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EpiMic / Bierne

Applicants for a Marie Skłodowska-Curie Individual Fellowship are welcome


Epigenetics and Cellular Microbiology

Team Leader: Hélène Bierne



The EPIMIC team focuses on the long-term impact of pathogenic bacteria on health. We study the molecular basis of persistent bacterial infections, as well as the epigenetic consequences of these infections on host cells. This research aims to find new ways of treatment against recurrent infections, and against bacterial imprints that may contribute to the genesis of chronic and complex diseases, such as cancer and autoimmune and metabolic diseases.

Our model is the facultative intracellular bacterium Listeria monocytogenes, which, like viruses, has developed highly sophisticated mechanisms to deregulate and exploit signaling pathways in mammalian cells. It is noteworthy that several of these signaling pathways are also involved in carcinogenesis and other adverse health effects. Thus, through the study of Listeria, we can highlight the function of human proteins, whose deregulation could lead to both infectious and other diseases.

The BAHD1 chromatin-silencing complex.

We found that Listeria targets the human protein BAHD1 (Bierne et al., 2009) and show that this chromatin-bound factor defines a novel histone deacetylase repressive complex  involved in epigenetic regulation. BAHD1 acts by tethering chromatin regulators (MIER, HP1, MBD1, KAP1) and chromatin-modifying enzymes (HMT and HDAC) to sequence-specific transcription factors, enabling local chromatin compaction (Bierne et al., 2009)(Lebreton et al., 2011). BAHD1 controls placental development and cholesterol homeostasis (Lakisic et al., 2016) and plays a role in bacterial infections (Lebreton et al. 2011, Lebreton et al, 2014). In addition, we provide evidence that BAHD1-mediated heterochromatin formation could be linked to DNA methylation and may contribute to the spatial architecture of the genome (Libertini et al., 2015). 


The BAHD1 complex

Epigenetics, infection and immunity

Upon signaling induced by L. monocytogenes infection, the BAHD1 complex represses a set of immunity genes induced by interferons in epithelial cells. When bacteria secrete the protein LntA, this factor prevents the action of BAHD1 in the nucleus and selectively activates interferon-stimulated genes (Lebreton et al., 2011). LntA interacts directly with a central proline-rich domain of BAHD1 via a surface patch of conserved positive charges. Two lysines within this patch are required for LntA function (Lebreton et al., 2014).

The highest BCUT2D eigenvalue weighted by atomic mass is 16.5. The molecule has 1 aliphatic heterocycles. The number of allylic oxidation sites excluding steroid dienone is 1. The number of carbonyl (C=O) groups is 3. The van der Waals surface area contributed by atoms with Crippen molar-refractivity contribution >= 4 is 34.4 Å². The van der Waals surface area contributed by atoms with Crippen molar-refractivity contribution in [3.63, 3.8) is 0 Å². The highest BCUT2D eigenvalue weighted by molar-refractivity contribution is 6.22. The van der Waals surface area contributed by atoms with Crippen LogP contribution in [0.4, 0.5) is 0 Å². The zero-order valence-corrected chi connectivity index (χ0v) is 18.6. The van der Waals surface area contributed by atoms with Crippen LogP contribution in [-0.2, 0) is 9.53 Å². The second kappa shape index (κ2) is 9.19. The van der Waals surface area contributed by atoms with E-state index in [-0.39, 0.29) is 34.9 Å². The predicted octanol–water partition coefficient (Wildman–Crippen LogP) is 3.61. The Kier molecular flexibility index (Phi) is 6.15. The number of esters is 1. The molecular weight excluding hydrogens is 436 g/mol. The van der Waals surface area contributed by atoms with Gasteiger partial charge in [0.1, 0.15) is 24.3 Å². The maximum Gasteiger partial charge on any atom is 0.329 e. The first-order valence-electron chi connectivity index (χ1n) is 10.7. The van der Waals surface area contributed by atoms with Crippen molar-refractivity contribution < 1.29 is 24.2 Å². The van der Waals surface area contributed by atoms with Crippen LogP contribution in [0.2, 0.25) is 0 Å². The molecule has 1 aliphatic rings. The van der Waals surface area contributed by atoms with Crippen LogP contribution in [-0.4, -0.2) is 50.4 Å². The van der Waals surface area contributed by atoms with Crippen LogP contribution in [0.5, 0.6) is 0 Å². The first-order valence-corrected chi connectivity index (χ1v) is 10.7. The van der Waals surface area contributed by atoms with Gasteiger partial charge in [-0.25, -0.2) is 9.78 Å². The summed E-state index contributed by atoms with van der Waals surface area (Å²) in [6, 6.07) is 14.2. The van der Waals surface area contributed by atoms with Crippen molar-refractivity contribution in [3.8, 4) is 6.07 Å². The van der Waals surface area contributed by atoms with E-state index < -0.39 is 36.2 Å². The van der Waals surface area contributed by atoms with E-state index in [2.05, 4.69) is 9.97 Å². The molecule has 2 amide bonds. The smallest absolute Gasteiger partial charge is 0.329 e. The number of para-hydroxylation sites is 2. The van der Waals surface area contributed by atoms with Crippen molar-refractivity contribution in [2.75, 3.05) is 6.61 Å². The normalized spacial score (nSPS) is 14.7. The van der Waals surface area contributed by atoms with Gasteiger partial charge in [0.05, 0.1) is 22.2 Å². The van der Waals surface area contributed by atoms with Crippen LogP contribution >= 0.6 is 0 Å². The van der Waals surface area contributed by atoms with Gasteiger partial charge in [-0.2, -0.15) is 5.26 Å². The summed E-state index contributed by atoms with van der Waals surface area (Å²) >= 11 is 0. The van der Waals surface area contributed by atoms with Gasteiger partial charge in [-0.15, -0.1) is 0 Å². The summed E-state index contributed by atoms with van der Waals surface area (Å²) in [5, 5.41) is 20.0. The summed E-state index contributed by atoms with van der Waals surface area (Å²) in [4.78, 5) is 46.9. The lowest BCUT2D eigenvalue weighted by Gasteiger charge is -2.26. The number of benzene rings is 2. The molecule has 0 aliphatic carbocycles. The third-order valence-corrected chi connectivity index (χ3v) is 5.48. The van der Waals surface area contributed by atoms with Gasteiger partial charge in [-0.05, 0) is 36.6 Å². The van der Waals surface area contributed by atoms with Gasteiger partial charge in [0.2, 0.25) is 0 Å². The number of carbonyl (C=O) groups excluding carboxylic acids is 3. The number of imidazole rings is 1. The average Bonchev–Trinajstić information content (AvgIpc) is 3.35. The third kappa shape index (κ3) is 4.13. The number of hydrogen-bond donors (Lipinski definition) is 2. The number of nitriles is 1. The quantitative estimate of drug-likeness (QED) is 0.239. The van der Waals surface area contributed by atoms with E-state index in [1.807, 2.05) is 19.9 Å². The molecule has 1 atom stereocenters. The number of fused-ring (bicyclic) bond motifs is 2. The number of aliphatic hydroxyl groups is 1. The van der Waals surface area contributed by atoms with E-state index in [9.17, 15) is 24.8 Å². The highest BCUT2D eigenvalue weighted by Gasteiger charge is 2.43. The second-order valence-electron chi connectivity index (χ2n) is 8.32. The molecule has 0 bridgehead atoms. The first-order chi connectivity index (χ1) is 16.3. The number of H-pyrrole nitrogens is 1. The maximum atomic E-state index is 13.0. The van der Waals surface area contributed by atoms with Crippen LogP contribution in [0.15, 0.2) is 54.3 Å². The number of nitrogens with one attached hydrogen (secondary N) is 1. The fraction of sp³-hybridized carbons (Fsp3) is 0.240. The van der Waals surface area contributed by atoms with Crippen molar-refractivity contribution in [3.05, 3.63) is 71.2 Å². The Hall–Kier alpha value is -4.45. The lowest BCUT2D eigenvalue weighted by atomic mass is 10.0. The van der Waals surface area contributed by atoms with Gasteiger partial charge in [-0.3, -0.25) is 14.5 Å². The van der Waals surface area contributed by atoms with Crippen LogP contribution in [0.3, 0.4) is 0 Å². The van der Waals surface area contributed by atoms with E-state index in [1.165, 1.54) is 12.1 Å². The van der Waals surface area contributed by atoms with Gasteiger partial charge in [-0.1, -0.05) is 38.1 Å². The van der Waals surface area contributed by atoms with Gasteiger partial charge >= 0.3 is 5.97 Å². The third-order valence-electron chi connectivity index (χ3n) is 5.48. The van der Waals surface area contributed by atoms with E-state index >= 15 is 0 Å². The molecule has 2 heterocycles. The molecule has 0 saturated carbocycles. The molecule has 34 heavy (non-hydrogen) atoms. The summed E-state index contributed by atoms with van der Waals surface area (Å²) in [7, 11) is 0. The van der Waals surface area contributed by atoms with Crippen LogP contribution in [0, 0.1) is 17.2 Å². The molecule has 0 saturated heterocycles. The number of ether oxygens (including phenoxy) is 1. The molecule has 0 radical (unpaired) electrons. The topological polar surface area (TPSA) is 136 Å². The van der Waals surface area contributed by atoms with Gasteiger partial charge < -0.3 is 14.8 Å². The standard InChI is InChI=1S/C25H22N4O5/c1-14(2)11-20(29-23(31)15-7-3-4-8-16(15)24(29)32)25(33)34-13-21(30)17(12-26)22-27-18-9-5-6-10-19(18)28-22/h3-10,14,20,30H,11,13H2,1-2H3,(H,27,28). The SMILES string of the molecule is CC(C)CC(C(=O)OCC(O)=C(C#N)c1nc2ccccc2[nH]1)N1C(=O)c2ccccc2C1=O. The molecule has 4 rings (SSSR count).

These results show that a bacterium can fine-tune the expression of immunity genes by controling negatively or positively the function of an epigenetic regulator.

LntA is a paradigm for the emerging class of bacterial effectors entering the nucleus and hijacking nuclear processes, termed “nucleomodulins” (Bierne and Cossart, 2012). Studying nucleomodulins can generate new insights into long-term impacts of infectious diseases. Our work now aims to characterize epimutations induced by these factors and by other bacterial stimuli, and to investigate whether these “pathoepimutations” reprogram host cells.

A role for type III interferons in bacterial infections

Interferons (IFNs) are secreted proteins of the cytokine family that regulate innate and adaptiveimmune responses to infection and tumor formation. Although the importance of IFNs in the antiviral response has long been appreciated, their role in bacterial infections is more complex. Bacterial infections are known to trigger the expression of type I and II IFNs. Our work recently highlighted that bacterial infections also activate the type III interferons (IFN-λ), which may be important modulators of the immune response to Gram-positive bacteria in epithelial tissues (Bierne et al., 2012)(Dussurget et al., 2014)(Odendall et al., 2014)..

The RalGAPβ mitotic regulator

Bacterial pathogens can also interfere with the eukaryotic cell cycle. Searching for host proteins that could be targeted by Listeria was an opportunity to discover a novel mitotic regulator. 

Illustration Hélène

 RalGAPβ is the non-catalytic β subunit of RalGAPa1/2β complexes, which negatively control the small GTPases RalA and RalB. We recently found that RalGAPβ localizes to mitotic cells and plays a role in the spindle assembly checkpoint and in cytokinesis (Personnic et al., 2014).

Publications (link to pubmed)


This research was supported by INRA, the French National Research Agency (ANR), the French Ligue de Recherche Contre le Cancer and the iXcore Research Fundation.